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Poem by Menella Bute Smedley

The Battle of Antioch

The clear eye of morning was cloudless and blue,
And the air was all fresh with the fragrance of dew,
And the cheeks of the Christians with watching were pale;
But their hearts were as strong as their double-link'd mail.
Round the walls of that city so stately and fair
The Saracen banners were soaring in air;
And countless and bright was that host of the brave
As sparkles of foam on the storm-cloven wave.
Lo, the gates are flung wide, and the Christian host comes,
Their plumes waving time to the roar of their drums;
Pale, pale was each cheek, and proud, proud was each eye,
For the souls that spake through them were purposed to die!
Like youth in its buoyancy, joyous and proud,
Was the shining array of the Saracen crowd;
Like the last hours of manhood, all grief-worn and wan,
But unshaken and fearless, the Christians came on.
They met as the hurricane meeteth the storm
When the fiend of the tempest unveils his dark form,
And the lightnings are marshall'd in heaven's high field,
Woe, woe for the Christians! they waver, they yield!
They waver, the weary, the faint, and the few;
But still bold is their front as their spirits are true;
And brave were the hearts that had breathed out their life
Ere the banner of Tancred went down in the strife.
Full dark was the paleness which then overspread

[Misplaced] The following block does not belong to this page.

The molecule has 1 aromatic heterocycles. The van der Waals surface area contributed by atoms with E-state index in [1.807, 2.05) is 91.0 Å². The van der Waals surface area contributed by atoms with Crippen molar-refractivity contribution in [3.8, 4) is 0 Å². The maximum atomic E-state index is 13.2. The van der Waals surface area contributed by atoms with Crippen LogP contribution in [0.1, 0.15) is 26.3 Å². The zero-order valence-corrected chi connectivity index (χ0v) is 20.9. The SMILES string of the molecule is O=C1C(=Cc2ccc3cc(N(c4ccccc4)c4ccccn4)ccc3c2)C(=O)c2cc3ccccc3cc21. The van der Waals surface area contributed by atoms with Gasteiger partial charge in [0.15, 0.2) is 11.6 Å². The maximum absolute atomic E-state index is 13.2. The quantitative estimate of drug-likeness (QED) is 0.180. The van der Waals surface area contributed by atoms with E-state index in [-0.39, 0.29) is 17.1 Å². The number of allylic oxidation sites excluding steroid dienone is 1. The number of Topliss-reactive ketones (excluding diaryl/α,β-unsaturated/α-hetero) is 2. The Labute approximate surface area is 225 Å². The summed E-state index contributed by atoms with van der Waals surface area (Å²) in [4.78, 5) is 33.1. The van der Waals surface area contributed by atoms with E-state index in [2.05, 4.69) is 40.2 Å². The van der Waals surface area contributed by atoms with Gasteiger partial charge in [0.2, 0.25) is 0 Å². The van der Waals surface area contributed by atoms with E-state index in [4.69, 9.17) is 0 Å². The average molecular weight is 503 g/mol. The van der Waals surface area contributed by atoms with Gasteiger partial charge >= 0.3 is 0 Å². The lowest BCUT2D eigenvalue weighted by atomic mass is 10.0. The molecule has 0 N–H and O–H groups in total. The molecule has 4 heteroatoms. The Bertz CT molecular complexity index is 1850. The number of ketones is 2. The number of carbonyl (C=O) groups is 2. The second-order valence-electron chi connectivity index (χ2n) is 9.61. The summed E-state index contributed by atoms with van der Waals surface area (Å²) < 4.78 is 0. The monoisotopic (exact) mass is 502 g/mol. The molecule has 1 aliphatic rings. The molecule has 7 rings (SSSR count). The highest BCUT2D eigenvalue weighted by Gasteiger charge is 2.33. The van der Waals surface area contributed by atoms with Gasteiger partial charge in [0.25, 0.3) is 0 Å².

The face of their leader, as groaning he said,
Upstretching his arms to the pitiless sky,
Now God to the rescue, for man can but die!
And lo, as he speaks, in the distance appears
A band of bright horsemen with star-pointed spears;
Their vesture was white as the sea's snowy surf,
And printless the step of their steeds on the turf.
So mutely they swept o'er the hill's haughty crest,
As the snow rushes down on the river's broad breast,
All noiseless and swift, all resplendent and white,
Like the fires of the north in the loneness of night.
They turn not, they pause not, they break not their ranks,
But, fast as a torrent o'er-sweeping its banks,
Yet firm as the marching of battle-proved men,
They charge and they shatter the false Saracèn.
That charge who withstandeth? They came like the wind,
And they went as they camebut what left they behind?
In shame and in shrinking, in wounds and in loss,
The Crescent hath fled from the might of the Cross!
The Christians have kneeled 'mid the dying and slain,
And their psalm of thanksgiving soars up from the plain:
Now, down with the Paynim! his power is o'erthrown,
For God hath been speedy to succour His own!

Menella Bute Smedley

Menella Bute Smedley's other poems:
  1. Love in Sorrow
  2. The King's Beard
  3. The Wounded Daisy
  4. Lilies
  5. On the Death of Prince Albert

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